Does Trump's Call for Mass Resistance Increase His Chances of Winning?
What to make of Trump's latest attempt at an uprising
In advance of a likely impending indictment in the Stormy Daniels case, Donald Trump has called upon his supporters to take to the streets to protest and “take our nation back.”
Let’s just try to think about what this means politically. Erick Erickson is hardly alone when he suggests that a Trump arrest would likely help Trump’s nomination bid:
The argument here is that the core belief of Trump and his supporters is that Trump is seen as a threat to the “deep state,” and that him being arrested provides validation that he and his supporters are being politically persecuted. This will bolster support among Republicans who had other concerns about Trump — he’s a drag in elections, he’s uncivil, he gets impeached a lot, etc. — and cause them to come back to supporting him, helping cement his nomination.
I think this is inaccurate. Trump supporters do not need this as an excuse to rally to him; they will find any reason to do that. There is a reservoir of motivated reasoning among Trump supporters the size of Lake Michigan. If the news against him is damning, they will claim that this just proves media bias against him. If he’s being prosecuted for breaking the law, this just proves the swamp hates him. If he’s caught speeding, this just proves that speedometers are rigged.
All this is to say that him being indicted will likely not harm him much in the presidential contest — his supporters will not turn against him — but nor will it help him. “Trump’s most enthusiastic supporters will support him enthusiastically if X happens” has been proven true time and again for eight years but doesn’t really tell us very much.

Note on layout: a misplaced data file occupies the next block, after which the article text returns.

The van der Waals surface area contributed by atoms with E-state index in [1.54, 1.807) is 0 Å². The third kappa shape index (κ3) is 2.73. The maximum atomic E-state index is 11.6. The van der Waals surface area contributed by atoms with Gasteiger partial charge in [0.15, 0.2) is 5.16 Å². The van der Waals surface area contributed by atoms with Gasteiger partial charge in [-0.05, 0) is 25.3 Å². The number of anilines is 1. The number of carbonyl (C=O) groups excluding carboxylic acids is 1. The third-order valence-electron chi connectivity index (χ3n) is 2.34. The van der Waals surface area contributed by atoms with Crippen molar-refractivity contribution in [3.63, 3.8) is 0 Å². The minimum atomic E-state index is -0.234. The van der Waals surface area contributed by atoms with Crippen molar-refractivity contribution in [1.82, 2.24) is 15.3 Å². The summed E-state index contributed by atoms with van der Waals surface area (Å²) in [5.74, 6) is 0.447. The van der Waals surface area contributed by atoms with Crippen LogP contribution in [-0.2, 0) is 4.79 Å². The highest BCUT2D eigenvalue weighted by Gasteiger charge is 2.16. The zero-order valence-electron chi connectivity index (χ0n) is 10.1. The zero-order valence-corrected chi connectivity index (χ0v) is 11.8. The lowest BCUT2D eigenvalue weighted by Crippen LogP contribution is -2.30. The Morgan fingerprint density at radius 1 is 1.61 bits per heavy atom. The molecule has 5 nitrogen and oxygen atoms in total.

One thing captured in my recent survey of Republican county party chairs is that the views we associate with Trump — a conspiratorial view of government, sympathy for violent rioters, etc. — is really limited to the roughly 40% of the party that is already interested in or supportive of his candidacy. The rest of the party does not seem particularly open to these viewpoints, and indeed seems pretty closed off to them. (Also be sure to check out Natalie Jackson’s rundown of polling on January 6th.)
Trump’s call for mass resistance is not, in my opinion, particularly likely to help him in his bid for his party’s nomination. It is, however, likely to lead to political violence. As Lilliana Mason and Nathan Kalmoe’s book Radical American Partisanship convincingly demonstrates, leaders’ voices make an enormous difference in times of tension. Even a leader normally disposed to violence can decrease his supporters’ interest in perpetrating it with a few conciliatory words. Conversely, a leader who calls for people to take to the streets can make violence significantly more likely.
Similarly, violence in this situation could be less likely if other prominent Republicans choose to marginalize Trump, or at least not echo his conspiratorial claims. At least so far, however, we’ve seen the opposite. Speaker Kevin McCarthy called the investigation “an outrageous abuse of power by a radical DA” and threatened a congressional investigation against prosecutors. Former Vice President Mike Pence (who knows full well how dangerous Trump-organized protesters can be) attacked a “politically charged prosecution” and sympathized with protesters.
Trump’s gambit here seems designed less to improve his presidential fortunes and more to cow the American justice system, which, he is calculating, does not have the stomach to prosecute him in the face of riots. As Tom Nichols notes, Trump is trying to make it clear that he’s too dangerous to arrest.
But the behavior of Pence (and potentially other candidates) continues to be revealing. Obviously Pence cannot win over the portion of the party that favors Trump; they still see him as a traitor. He seems to be operating under the belief that he can’t win by attacking Trump, but maybe he could buy just enough good will among those sympathetic to Trump should the justice system remove Trump from the competition. As with previous moments of trepidation for Trump, prominent Republicans seem to be assuming that someone else will take care of the situation, and they’ll be there to consolidate things once he’s gone. This strategy has failed many, many times so far. But they don’t seem to have come up with anything else.